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Irapuato
1606
The Museo del Prado acquires The Virgin of the Pomegranate by Fra Angelico. A remarkable masterpiece in an excellent state of conservation, the painting will become one of the icons of the Museo …More
The Museo del Prado acquires The Virgin of the Pomegranate by Fra Angelico.

A remarkable masterpiece in an excellent state of conservation, the painting will become one of the icons of the Museo del Prado. This acquisition has been completed with the personal donation by the Duke of Alba, Carlos Fitz-James Stuart y Martínez de Irujo, of another important panel that has recently been researched at the Prado and can now also be attributed to Fra Angelico.

The Royal Board of Trustees of the Museo del Prado and with the Minister of Education, Culture and Sport, Iñigo Méndez de Vigo, also in attendance, today approved the acquisition of The Virgin of the Pomegranate, the only masterpiece of early 15th-century Florentine painting and probably one of the works by Fra Angelico to remain in private hands.
The payment of this 18 million Euro acquisition over the next four years will be funded by a special contribution of 10 million Euros from the State, an exceptional contribution of 4 million Euros from the Fundación Amigos del Museo del Prado, and another 4 million from the Museum’s own funds.
At the same meeting it was also decided to accept the offer made by Carlos Fitz-James Stuart y Martínez de Irujo, 19th Duke of Alba de Tormes, to donate another important Florentine work, a predella panel on the subject of the death of Saint Anthony Abbot, which has recently also been attributed to Fra Angelico following a study of the work at the Museum.
The two paintings, both acquired in Florence in 1817, represent an example of the sophisticated and early collecting interests of Carlos Miguel Fitz-James Stuart y Silva, 14th Duke of Alba, who acquired the works and had them sent to Spain where they entered the Alba ducal collection.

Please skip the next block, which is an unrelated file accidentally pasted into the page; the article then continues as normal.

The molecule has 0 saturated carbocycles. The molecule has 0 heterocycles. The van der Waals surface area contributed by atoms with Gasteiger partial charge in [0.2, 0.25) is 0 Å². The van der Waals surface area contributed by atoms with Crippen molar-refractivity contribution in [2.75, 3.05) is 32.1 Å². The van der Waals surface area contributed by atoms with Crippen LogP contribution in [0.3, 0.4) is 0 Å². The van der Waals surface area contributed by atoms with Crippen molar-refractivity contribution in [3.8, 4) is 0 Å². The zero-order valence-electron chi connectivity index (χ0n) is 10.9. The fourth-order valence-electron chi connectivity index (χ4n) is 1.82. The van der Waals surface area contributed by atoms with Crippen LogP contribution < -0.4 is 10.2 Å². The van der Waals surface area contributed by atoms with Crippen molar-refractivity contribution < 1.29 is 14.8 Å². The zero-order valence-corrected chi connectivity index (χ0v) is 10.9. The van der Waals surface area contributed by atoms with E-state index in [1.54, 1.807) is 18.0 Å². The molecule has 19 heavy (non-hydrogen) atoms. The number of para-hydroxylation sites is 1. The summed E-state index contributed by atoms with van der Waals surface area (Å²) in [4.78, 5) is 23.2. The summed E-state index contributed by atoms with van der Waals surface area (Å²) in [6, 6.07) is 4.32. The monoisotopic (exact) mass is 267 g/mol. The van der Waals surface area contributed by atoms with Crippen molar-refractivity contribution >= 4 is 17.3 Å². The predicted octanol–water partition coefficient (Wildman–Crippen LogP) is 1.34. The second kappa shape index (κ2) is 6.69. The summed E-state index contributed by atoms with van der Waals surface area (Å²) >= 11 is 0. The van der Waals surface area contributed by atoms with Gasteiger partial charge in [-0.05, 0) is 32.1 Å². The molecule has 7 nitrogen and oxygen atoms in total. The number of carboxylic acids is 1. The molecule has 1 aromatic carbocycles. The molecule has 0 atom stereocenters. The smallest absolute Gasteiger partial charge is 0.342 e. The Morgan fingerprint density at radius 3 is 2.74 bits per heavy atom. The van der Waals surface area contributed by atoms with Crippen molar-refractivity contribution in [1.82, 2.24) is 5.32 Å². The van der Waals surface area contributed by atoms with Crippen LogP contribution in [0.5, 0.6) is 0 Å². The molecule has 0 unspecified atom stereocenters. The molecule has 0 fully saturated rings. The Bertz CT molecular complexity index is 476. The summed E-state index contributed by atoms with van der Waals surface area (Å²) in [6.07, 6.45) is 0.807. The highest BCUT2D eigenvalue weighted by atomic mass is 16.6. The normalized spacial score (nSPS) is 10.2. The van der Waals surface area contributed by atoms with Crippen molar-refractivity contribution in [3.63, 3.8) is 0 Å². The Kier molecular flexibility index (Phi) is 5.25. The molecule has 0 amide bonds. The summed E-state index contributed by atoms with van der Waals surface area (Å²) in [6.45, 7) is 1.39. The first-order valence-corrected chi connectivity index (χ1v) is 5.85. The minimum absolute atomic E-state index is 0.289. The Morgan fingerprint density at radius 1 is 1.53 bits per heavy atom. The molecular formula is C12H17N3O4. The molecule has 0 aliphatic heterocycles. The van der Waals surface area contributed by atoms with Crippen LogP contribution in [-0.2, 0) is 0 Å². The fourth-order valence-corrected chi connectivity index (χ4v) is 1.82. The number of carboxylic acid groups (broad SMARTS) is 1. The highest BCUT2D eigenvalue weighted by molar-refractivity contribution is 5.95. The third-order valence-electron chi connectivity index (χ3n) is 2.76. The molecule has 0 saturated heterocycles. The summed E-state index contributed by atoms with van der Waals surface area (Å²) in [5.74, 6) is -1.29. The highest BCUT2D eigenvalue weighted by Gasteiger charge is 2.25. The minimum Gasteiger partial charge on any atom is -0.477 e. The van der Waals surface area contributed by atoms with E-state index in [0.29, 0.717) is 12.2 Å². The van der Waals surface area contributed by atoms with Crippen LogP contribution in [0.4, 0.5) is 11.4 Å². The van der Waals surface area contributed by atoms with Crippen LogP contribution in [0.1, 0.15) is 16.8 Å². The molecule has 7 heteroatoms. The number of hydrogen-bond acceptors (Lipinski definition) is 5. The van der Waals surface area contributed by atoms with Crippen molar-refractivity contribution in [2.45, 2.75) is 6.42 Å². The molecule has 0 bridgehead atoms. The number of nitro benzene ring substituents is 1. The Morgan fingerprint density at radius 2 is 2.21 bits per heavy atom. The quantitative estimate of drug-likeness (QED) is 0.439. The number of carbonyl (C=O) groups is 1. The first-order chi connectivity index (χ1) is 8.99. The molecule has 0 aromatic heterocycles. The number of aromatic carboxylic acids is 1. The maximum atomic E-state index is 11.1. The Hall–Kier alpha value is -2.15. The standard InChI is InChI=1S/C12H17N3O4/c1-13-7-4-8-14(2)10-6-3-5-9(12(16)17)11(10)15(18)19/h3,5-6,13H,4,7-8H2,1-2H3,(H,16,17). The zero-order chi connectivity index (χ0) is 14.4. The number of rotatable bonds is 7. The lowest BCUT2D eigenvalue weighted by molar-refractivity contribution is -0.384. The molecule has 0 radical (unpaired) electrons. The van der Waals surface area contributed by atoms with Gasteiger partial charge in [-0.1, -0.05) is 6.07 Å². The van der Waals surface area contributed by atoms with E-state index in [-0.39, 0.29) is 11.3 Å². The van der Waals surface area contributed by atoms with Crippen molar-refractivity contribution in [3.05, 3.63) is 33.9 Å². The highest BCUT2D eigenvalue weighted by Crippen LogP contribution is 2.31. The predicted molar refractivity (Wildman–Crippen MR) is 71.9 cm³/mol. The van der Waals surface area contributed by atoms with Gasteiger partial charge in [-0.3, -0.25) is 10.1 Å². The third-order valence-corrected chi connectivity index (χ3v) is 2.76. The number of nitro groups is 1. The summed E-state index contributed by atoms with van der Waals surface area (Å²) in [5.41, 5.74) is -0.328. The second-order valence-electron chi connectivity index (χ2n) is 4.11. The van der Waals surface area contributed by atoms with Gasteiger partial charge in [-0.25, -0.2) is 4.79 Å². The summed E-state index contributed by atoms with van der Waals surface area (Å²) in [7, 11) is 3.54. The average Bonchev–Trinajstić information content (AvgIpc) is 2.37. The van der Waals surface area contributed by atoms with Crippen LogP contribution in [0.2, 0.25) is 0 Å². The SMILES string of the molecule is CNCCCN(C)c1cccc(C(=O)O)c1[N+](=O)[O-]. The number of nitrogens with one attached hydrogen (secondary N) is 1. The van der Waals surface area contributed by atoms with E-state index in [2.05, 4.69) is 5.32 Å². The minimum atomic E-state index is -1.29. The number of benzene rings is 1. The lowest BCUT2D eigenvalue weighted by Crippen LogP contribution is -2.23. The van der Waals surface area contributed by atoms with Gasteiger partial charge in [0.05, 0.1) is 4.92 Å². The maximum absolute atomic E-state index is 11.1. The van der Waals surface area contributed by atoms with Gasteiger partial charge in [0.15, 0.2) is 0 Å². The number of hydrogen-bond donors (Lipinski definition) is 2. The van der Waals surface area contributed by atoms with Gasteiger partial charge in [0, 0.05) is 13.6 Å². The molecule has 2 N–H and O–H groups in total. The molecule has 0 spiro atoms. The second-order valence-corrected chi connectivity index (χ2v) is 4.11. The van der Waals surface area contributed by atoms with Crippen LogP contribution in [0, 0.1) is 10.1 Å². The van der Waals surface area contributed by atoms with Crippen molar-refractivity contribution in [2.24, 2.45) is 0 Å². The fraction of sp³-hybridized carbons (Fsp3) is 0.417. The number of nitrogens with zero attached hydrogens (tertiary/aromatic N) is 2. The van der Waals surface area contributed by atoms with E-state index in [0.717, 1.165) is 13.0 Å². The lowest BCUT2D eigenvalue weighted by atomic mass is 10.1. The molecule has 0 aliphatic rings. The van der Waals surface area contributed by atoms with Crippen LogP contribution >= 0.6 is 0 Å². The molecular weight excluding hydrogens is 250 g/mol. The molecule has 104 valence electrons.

With the addition of these two new works by Fra Angelico, the Museo del Prado will become an international reference point for the study of this Florentine master, who was previously only represented in the collection by The Annunciation. These two further works enormously enrich the Museum’s small but outstanding group of paintings by this early Italian Renaissance painter.
The present Duke of Alba, who has been responsible for the negotiations, has said that “The Fundación Casa de Alba is extremely proud to hand over to the Museo del Prado these masterpieces of European art, reunited and cared for by my family for two centuries, so that from now on they can be enjoyed by all Spaniards and art lovers from every part of the world who visit and admire our most important Museum.”
In acknowledgement of the Duke’s admirable gesture of only offering this remarkable masterpiece to the Museo del Prado and the generosity of the donation that completes its acquisition, the Museum’s Royal Board of Trustees has proposed that he should be made an honorary trustee. The present Duke of Alba is responsible for the administration of the House of Alba and is president of its Foundation. He is also honorary vice-president of the Fundación Hispania Nostra, of which he was president from 1976 to 1980, which devotes its activities to safeguarding and promoting knowledge of the Spanish cultural and natural heritage.
www.artwis.com/…/the-museo-del-p…
Irapuato
✍️ The Virgin of the Pomegranate takes its name from the pomegranate held by the Virgin and which attracts the attention of the Christ Child, who touches it. In this context the fruit has a double meaning: in the Virgin’s hands it refers to her chastity, while by touching it the Christ Child prefigures his own death and resurrection. This iconography was widely used in 15th-century Florence …More
✍️ The Virgin of the Pomegranate takes its name from the pomegranate held by the Virgin and which attracts the attention of the Christ Child, who touches it. In this context the fruit has a double meaning: in the Virgin’s hands it refers to her chastity, while by touching it the Christ Child prefigures his own death and resurrection. This iconography was widely used in 15th-century Florence where it interested artists such as Sandro Botticelli and Leonardo da Vinci. www.artwis.com/…/the-museo-del-p…